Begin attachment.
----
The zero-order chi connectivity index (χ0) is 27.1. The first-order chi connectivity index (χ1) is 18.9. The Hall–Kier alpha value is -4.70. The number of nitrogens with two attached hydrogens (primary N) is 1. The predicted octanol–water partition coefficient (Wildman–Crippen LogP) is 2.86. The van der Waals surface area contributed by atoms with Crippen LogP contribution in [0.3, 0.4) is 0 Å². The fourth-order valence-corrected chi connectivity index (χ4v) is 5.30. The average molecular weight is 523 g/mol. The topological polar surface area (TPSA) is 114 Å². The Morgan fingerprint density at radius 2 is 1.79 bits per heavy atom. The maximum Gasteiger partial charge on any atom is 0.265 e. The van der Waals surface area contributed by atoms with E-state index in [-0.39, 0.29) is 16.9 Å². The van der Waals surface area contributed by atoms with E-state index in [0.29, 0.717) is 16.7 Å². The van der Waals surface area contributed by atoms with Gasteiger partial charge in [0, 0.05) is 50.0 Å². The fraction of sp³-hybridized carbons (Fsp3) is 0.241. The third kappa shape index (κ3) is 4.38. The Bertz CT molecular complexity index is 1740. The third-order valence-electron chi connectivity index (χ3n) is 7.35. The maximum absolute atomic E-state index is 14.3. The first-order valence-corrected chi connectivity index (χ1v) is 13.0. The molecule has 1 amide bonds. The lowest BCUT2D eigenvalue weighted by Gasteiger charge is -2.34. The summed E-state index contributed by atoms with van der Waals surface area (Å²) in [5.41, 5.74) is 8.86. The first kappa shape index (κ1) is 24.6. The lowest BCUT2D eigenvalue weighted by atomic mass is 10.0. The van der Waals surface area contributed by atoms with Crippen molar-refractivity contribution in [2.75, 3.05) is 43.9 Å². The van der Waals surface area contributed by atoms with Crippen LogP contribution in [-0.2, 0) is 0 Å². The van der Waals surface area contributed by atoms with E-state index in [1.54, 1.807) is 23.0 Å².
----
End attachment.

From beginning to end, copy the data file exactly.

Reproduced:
The zero-order chi connectivity index (χ0) is 27.1. The first-order chi connectivity index (χ1) is 18.9. The Hall–Kier alpha value is -4.70. The number of nitrogens with two attached hydrogens (primary N) is 1. The predicted octanol–water partition coefficient (Wildman–Crippen LogP) is 2.86. The van der Waals surface area contributed by atoms with Crippen LogP contribution in [0.3, 0.4) is 0 Å². The fourth-order valence-corrected chi connectivity index (χ4v) is 5.30. The average molecular weight is 523 g/mol. The topological polar surface area (TPSA) is 114 Å². The Morgan fingerprint density at radius 2 is 1.79 bits per heavy atom. The maximum Gasteiger partial charge on any atom is 0.265 e. The van der Waals surface area contributed by atoms with E-state index in [-0.39, 0.29) is 16.9 Å². The van der Waals surface area contributed by atoms with E-state index in [0.29, 0.717) is 16.7 Å². The van der Waals surface area contributed by atoms with Gasteiger partial charge in [0, 0.05) is 50.0 Å². The fraction of sp³-hybridized carbons (Fsp3) is 0.241. The third kappa shape index (κ3) is 4.38. The Bertz CT molecular complexity index is 1740. The third-order valence-electron chi connectivity index (χ3n) is 7.35. The maximum absolute atomic E-state index is 14.3. The first-order valence-corrected chi connectivity index (χ1v) is 13.0. The molecule has 1 amide bonds. The lowest BCUT2D eigenvalue weighted by Gasteiger charge is -2.34. The summed E-state index contributed by atoms with van der Waals surface area (Å²) in [5.41, 5.74) is 8.86. The first kappa shape index (κ1) is 24.6. The lowest BCUT2D eigenvalue weighted by atomic mass is 10.0. The van der Waals surface area contributed by atoms with Crippen molar-refractivity contribution in [2.75, 3.05) is 43.9 Å². The van der Waals surface area contributed by atoms with Crippen LogP contribution in [-0.2, 0) is 0 Å². The van der Waals surface area contributed by atoms with E-state index in [1.54, 1.807) is 23.0 Å².